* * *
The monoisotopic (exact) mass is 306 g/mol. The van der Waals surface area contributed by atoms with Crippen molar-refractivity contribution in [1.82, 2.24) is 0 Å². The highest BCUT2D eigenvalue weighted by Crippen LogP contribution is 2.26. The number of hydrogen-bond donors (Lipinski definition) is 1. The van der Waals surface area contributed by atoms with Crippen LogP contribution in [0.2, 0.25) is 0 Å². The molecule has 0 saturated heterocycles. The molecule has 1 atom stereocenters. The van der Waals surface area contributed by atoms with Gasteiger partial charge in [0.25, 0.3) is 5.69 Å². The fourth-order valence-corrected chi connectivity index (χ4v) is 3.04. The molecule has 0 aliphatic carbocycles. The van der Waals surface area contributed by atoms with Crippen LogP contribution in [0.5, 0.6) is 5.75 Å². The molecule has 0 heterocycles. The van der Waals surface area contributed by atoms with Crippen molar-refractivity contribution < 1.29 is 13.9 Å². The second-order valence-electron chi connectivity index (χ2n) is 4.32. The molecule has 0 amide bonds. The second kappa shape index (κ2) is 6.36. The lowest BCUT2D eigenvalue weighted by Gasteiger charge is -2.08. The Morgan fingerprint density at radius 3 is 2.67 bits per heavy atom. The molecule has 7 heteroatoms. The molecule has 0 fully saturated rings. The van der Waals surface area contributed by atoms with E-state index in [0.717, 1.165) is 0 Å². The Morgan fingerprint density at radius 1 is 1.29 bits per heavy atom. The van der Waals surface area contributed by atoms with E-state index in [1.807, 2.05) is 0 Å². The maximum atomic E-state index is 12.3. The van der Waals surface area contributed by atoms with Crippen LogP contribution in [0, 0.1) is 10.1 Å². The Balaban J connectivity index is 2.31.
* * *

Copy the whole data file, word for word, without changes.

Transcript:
The monoisotopic (exact) mass is 306 g/mol. The van der Waals surface area contributed by atoms with Crippen molar-refractivity contribution in [1.82, 2.24) is 0 Å². The highest BCUT2D eigenvalue weighted by Crippen LogP contribution is 2.26. The number of hydrogen-bond donors (Lipinski definition) is 1. The van der Waals surface area contributed by atoms with Crippen LogP contribution in [0.2, 0.25) is 0 Å². The molecule has 0 saturated heterocycles. The molecule has 1 atom stereocenters. The van der Waals surface area contributed by atoms with Gasteiger partial charge in [0.25, 0.3) is 5.69 Å². The fourth-order valence-corrected chi connectivity index (χ4v) is 3.04. The molecule has 0 aliphatic carbocycles. The van der Waals surface area contributed by atoms with Crippen LogP contribution in [0.5, 0.6) is 5.75 Å². The molecule has 0 heterocycles. The van der Waals surface area contributed by atoms with Crippen molar-refractivity contribution < 1.29 is 13.9 Å². The second-order valence-electron chi connectivity index (χ2n) is 4.32. The molecule has 0 amide bonds. The second kappa shape index (κ2) is 6.36. The lowest BCUT2D eigenvalue weighted by Gasteiger charge is -2.08. The Morgan fingerprint density at radius 3 is 2.67 bits per heavy atom. The molecule has 7 heteroatoms. The molecule has 0 fully saturated rings. The van der Waals surface area contributed by atoms with E-state index in [0.717, 1.165) is 0 Å². The Morgan fingerprint density at radius 1 is 1.29 bits per heavy atom. The van der Waals surface area contributed by atoms with E-state index in [1.807, 2.05) is 0 Å². The maximum atomic E-state index is 12.3. The van der Waals surface area contributed by atoms with Crippen LogP contribution in [0, 0.1) is 10.1 Å². The Balaban J connectivity index is 2.31.